Temporarily Set A Static IP Address

Today we’ll have a fairly simple article that may not generate much interest as we’re just learning how to temporarily set a static IP address. This isn’t all that difficult, as I’ll just show you the syntax, but it’s something you might find worth knowing. So, if you’re interested in learning how to temporarily set a static IP address, read on!

What is an IP address?

If you have to ask that question, this article isn’t one that you need to try. You can, it’s just usually something reserved for specific circumstances.

Every networked computer is assigned a numerical IP address. You may have more than one address, including a public and a private IP address. It’s possible to have an IP address on multiple network interfaces, but every connected computer has an IP address. That’s what we use for the web – you just don’t see it as we use domain names that get resolved to IP addresses.

Some links you should read:

How To: Find Your IP Address Through Your Terminal
Find Your Network Interface Name
A Couple More Ways To Find Your Network Interfaces

Those articles aren’t all on the same subject, but they’re articles where I discuss things like IP addresses and DNS. If you’re new to this, you should read the first link, about how to find your IP address. 

The IP address we’re concerned with is our private IP address. This is different than our public IP address and is used on your local network. It’s the address your router sends data, for example. If you remotely control devices on your network, that IP address is what goes on behind the scenes as it denotes the device.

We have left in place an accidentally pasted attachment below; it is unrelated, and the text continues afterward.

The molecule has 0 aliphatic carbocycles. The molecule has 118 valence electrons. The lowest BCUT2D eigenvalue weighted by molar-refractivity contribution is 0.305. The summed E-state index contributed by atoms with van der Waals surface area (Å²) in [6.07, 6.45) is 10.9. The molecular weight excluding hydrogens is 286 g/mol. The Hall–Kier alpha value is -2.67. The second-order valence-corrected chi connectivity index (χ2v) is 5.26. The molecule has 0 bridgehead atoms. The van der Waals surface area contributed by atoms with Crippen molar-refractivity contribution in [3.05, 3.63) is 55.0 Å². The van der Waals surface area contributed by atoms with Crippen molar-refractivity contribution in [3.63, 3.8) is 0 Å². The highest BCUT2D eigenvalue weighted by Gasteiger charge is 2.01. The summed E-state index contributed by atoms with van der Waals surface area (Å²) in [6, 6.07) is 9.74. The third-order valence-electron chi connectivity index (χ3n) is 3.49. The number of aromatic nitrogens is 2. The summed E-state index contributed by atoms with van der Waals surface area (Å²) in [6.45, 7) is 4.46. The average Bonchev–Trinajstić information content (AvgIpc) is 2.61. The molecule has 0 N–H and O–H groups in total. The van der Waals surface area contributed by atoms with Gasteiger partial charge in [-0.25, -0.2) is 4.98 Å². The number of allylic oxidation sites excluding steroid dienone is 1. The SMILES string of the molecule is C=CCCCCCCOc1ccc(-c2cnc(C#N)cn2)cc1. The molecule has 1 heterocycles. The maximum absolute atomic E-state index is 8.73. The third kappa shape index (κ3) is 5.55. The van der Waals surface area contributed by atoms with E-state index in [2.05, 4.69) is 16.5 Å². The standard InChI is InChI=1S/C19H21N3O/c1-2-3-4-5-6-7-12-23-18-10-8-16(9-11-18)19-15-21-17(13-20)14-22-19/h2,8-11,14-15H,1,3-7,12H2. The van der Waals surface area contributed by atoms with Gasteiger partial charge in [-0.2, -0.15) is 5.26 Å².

Each private IP address will almost certainly resolve to just one device. This is not true everywhere. One IP address can have many websites and some ISPs are doing IP address subnets for public IP addresses because they’ve run out of IPv4 IP addresses. You needn’t concern yourself with that and that’s just for some random information.

So, the IP address we’ll be setting as a static IP address will be your internal, that is private, IP address. I sometimes do this when I don’t want to have to hunt around for an IP address and device.local isn’t working.

This will only be a temporary change. When you reboot your computer, you may have an entirely different IP address. I don’t want to add complexity, but some routers may already assign a device the same IP address every time it sees it. While this isn’t a static IP address per se, it’s effectively the same.

We’ll be setting that private IP address locally, establishing it on the computer itself. Any modern router should handle the change just fine. However, this may prove problematic for those who have equipment that strays from normal behavior. If that’s the case for you, either reboot or just change your IP address back to what it was originally and everything should be good. However, I can’t see this being a problem, because your original IP address will still work just fine.

Got all that figured out? Well, good! Let’s jump into the article!

Temporarily Set A Static IP Address: